It all began when I was in New York City killing time before a business meeting. Having always loved dining out, I was happy to stumble upon an enticing-looking restaurant called the Banc Café. I walked in and requested a table for one — I was freshly out of a relationship, so this seemed like a bold move at the time. "It's just me," I said, standing vulnerably in front of the handsome host, wondering if he would label me as a desperate single girl.
"Stop it, Diana, this is New York," I reminded myself. "People dine alone all the time here. You can do this! You're a single, secure, independent woman."
During this first post-breakup solo dining experience, I didn't have any of my "I am alone" armor — a newspaper, book, magazine or legal work. Things got especially tricky when I had to use the ladies' room (who watches your coat and handbag?) Still, I survived. I sent some text messages here and there and did some people-watching. I noticed the couple cozied up in the corner noshing on fried calamari, the single straggler at the bar enjoying his beer while watching a recap of the Yankee game, the suited-up New Yorkers hurrying by the windows with their smartphones. "Where do I fit in?" I wondered, pondering my single status. "Who am I now?" I used to know, but I had lost myself since I was no longer someone's girlfriend.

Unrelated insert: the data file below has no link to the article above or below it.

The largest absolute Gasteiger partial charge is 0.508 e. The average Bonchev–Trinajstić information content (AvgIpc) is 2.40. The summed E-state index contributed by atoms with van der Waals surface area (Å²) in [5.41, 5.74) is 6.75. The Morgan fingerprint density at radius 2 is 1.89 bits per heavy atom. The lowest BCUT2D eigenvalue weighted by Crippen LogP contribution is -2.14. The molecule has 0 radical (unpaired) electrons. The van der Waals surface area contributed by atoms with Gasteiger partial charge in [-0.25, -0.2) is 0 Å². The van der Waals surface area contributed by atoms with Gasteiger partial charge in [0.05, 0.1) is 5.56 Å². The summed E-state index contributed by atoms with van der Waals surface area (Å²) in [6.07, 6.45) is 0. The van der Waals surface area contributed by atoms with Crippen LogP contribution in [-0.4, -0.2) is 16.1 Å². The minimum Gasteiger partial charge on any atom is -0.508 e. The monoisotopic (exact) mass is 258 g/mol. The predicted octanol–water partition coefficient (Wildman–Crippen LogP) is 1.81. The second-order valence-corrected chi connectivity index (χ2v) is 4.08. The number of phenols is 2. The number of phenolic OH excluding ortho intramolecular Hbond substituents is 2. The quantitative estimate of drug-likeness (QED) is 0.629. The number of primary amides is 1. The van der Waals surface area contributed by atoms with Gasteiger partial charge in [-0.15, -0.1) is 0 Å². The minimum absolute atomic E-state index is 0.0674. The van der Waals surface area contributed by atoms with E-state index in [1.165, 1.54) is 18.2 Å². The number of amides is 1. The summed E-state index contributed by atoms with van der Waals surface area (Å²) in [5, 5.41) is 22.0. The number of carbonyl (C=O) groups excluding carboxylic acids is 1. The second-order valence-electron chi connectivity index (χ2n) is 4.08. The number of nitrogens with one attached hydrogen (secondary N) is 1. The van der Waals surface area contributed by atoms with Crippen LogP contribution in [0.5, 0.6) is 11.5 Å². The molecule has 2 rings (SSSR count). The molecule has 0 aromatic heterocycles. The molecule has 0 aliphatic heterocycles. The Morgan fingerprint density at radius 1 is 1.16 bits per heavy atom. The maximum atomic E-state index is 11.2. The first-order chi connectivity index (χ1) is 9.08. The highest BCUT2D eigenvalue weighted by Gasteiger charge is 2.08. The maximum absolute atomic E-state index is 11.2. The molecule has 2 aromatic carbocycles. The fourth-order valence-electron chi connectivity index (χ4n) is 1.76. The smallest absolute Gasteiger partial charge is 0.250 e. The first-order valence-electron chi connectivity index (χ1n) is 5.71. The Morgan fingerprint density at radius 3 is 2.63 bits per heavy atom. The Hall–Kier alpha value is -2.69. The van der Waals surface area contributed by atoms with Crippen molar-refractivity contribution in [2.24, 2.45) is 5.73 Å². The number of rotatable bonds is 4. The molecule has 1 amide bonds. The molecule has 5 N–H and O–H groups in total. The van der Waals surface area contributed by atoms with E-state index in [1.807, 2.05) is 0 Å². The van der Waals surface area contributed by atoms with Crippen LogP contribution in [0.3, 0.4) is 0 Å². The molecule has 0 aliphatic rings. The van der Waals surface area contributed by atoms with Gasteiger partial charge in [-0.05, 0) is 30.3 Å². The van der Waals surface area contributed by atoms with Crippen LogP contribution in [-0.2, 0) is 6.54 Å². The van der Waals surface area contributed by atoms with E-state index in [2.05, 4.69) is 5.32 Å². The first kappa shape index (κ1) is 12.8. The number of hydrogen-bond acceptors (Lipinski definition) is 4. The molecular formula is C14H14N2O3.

Before I could answer my own question, the waiter served me the most perfect prosciutto and fig flatbread that I have ever seen. It was topped with wild mushrooms, oozing brie, onion confit, almonds and truffle oil — the most perfectly comforting combination of crunchy and cheesy. When I took my first bite, I wanted to exclaim, "This is amazing!" But when I looked up, reality hit me hard. The only thing sitting across from me was an empty chair. My ex was gone and I was worlds away from finding a replacement Prince Charming.
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